Iqaluit votes 2015: Gideonie Joamie is focusing on the debt

Gideonie Joamie says it’s time to consider 'drastic measures' to deal with Iqaluit's $8-million debt. Joamie is running for a seat on city council and says there needs to be a major shift in policy.

'This is an opportune time to revisit if the city should privatize some of its services'

Iqaluit city council candidate Gideonie Joamie says it’s time to consider 'drastic measures' to deal with the city's $8-million debt. (Kieran Oudshoorn/CBC)

Gideonie Joamie says it's time to consider "drastic measures" to deal with Iqaluit's $8-million debt. Joamie is running for a seat on city council and says there needs to be a major shift in policy.

"I think this is an opportune time to revisit if the city should privatize some of its services, such as water delivery, sewage pick up, garbage pick up, and maybe it's time to privatize land development," Joamie says.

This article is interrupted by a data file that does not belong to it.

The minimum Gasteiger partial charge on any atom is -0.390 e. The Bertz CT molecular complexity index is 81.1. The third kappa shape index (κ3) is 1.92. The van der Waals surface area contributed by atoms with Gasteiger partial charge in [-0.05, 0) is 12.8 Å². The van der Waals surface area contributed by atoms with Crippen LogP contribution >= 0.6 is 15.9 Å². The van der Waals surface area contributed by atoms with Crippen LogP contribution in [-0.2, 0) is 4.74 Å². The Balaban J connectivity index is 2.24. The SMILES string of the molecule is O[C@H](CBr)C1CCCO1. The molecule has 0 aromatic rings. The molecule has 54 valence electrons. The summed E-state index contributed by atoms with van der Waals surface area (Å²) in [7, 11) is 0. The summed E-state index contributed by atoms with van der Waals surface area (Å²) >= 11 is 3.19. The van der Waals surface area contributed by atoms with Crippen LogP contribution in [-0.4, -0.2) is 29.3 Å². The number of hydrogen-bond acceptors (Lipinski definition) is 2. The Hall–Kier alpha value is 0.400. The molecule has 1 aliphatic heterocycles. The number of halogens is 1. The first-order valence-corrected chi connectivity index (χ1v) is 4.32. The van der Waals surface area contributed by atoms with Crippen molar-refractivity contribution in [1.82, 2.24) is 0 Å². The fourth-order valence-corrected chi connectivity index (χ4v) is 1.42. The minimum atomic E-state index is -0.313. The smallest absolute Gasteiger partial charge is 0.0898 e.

Born and raised in Iqaluit, Joamie says he remembers a time when those services were private and he thinks it could work again.  

Joamie is the director of policy and planning for the territorial government's department of culture and heritage. He says his experience is needed at the municipal level, which he believes is lacking strategic policy planning.

Joamie is not just focused on Iqaluit's budget issues, though. He says there needs to be more community engagement and not just consultations on policy. He says the city should be organizing regular community events.

"I have 20 years of experience running Christmas games or games during Toonik Tyme," Joamie says. "They are a lot of fun, and it's a sober atmosphere, and we don't have enough of these any more."

Nine people are running for Iqaluit city council, as well as three for mayor, in the Oct. 19 municipal election. CBC North will profile all 12 candidates. 

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